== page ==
Reform Party endorses U alumnus for Senate

Michelle Kibiger

The newly named Minnesota Reform Party endorsed University alumnus Dean Barkley Saturday at its state convention. Barkley will contest incumbent Senator Paul Wellstone, D-Minn., in November’s U.S. Senate election.
As the Reform Party’s chair, Barkley has been a key leader in making the party a major player in Minnesota politics.
“I believe there’s an opportunity in 1996 to win the U.S. Senate race,” Barkley said. “I wouldn’t be in it if I couldn’t win it.”
Previously called the Independence Party, the organization’s roots lie in Ross Perot’s 1992 bid for the presidency. Although Barkley didn’t win, he was the party’s candidate for federal seats in the last two general elections. Renamed the Reform Party, it gained credence in the 1994 U.S. senate race. Running against Rod Grams, R-Minn., and DFL candidate Ann Wynia, Barkley won enough votes to receive campaign funds from the federal government.
The party is striving to win enough seats to attain a strong voice in the Minnesota Legislature, Barkley said. “There is no representation for middle class, moderate voters in either party.”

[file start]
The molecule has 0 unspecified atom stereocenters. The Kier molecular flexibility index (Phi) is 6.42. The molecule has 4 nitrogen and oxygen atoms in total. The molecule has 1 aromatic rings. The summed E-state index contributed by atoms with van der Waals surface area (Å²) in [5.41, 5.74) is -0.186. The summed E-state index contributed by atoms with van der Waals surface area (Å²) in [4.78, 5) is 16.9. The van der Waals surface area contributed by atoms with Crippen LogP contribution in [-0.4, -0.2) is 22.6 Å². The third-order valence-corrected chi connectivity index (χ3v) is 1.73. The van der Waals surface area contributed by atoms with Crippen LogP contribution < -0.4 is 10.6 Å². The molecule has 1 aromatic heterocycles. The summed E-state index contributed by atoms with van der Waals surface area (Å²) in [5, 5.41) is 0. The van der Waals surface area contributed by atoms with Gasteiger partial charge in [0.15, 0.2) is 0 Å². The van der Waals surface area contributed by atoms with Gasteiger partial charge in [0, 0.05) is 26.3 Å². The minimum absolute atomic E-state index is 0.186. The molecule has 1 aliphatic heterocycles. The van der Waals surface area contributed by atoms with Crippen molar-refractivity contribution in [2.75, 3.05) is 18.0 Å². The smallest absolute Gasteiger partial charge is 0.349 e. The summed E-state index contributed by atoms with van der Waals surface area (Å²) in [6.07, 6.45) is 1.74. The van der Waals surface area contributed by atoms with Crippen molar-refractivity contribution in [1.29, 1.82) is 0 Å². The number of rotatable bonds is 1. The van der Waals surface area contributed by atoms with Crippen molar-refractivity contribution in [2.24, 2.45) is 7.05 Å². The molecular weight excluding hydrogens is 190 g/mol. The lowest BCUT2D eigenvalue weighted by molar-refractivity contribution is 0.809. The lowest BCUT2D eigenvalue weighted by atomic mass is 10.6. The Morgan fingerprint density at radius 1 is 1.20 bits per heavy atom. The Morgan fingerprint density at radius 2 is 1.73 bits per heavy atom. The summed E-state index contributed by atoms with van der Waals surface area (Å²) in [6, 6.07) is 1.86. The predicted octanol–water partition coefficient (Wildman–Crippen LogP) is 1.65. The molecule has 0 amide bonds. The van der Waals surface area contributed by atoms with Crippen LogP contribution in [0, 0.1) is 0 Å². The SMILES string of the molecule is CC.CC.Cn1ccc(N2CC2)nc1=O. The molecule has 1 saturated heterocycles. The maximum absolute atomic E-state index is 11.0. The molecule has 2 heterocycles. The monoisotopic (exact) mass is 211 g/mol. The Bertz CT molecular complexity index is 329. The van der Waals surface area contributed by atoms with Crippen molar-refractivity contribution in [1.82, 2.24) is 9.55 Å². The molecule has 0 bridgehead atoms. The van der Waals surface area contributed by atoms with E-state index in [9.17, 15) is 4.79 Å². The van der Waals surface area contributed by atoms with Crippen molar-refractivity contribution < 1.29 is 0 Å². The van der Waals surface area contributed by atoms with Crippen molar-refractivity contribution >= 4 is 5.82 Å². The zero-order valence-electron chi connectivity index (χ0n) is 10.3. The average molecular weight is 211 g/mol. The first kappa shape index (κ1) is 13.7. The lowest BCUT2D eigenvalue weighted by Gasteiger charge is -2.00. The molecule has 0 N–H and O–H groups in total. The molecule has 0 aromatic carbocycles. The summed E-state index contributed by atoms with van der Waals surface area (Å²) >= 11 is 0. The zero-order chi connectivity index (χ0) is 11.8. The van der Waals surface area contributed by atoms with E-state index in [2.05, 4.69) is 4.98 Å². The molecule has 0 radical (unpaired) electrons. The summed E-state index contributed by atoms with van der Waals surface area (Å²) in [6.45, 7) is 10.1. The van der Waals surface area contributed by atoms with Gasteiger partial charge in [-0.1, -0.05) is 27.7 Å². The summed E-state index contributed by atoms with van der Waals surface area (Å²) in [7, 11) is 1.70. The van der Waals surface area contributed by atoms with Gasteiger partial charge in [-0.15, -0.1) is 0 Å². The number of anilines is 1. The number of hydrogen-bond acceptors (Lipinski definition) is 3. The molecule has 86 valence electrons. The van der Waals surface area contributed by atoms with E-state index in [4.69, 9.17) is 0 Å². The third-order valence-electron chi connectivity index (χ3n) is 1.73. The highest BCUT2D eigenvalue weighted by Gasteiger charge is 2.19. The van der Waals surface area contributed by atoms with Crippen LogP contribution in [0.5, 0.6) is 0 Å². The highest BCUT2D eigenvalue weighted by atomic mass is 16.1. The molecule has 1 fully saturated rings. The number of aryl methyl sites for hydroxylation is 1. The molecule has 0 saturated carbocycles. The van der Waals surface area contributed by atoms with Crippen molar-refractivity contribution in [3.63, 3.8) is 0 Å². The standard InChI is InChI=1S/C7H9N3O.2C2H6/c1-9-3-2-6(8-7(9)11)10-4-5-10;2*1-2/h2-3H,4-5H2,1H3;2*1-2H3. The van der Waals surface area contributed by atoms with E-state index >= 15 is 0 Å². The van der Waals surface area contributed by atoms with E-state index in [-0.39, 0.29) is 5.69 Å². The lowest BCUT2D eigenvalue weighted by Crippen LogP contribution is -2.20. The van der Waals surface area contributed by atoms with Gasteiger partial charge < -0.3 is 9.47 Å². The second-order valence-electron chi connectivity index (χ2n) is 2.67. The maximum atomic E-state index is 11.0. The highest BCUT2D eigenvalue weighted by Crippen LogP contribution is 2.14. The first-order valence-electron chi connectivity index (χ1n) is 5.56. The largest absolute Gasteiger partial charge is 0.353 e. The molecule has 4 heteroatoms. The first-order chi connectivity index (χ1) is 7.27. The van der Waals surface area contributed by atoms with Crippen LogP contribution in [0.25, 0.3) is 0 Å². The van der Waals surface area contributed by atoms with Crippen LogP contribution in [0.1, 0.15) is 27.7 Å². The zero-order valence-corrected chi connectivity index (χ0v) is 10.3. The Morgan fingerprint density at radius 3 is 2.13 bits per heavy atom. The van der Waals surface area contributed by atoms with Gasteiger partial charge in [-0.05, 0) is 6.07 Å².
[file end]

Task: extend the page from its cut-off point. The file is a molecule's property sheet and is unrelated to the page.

Fiscal responsibility is the main tenet of Reform Party philosophy. Barkley said this year’s platform includes an overhaul of political campaign methods in all parties. These methods include campaign funding and the endorsement of candidates.
“(This election) is a referendum on the current, broken, corrupt, two-party system,” Barkley said. Barkley also emphasizes saving future generations from today’s fiscal irresponsibility. “It’s immoral what we’re doing to Generation X and others,” Barkley said.
Under the direction of newly-elected chair Don Anderson, the Reform Party will promote reforming social security and Medicare, balancing the budget and reducing the deficit.
Wellstone and former Sen. Rudy Boschwitz, one of the Republican contenders in this year’s race, also sought endorsement from the Reform Party.
At the University, Barkley earned an undergraduate degree in business administration in 1972 and a law degree in 1976. The Reform Party also endorsed Dick Gibbon for the Fourth District congressional seat, which includes the St. Paul campus. The party did not nominate a candidate for the Fifth District congressional seat, which contains the Minneapolis campus.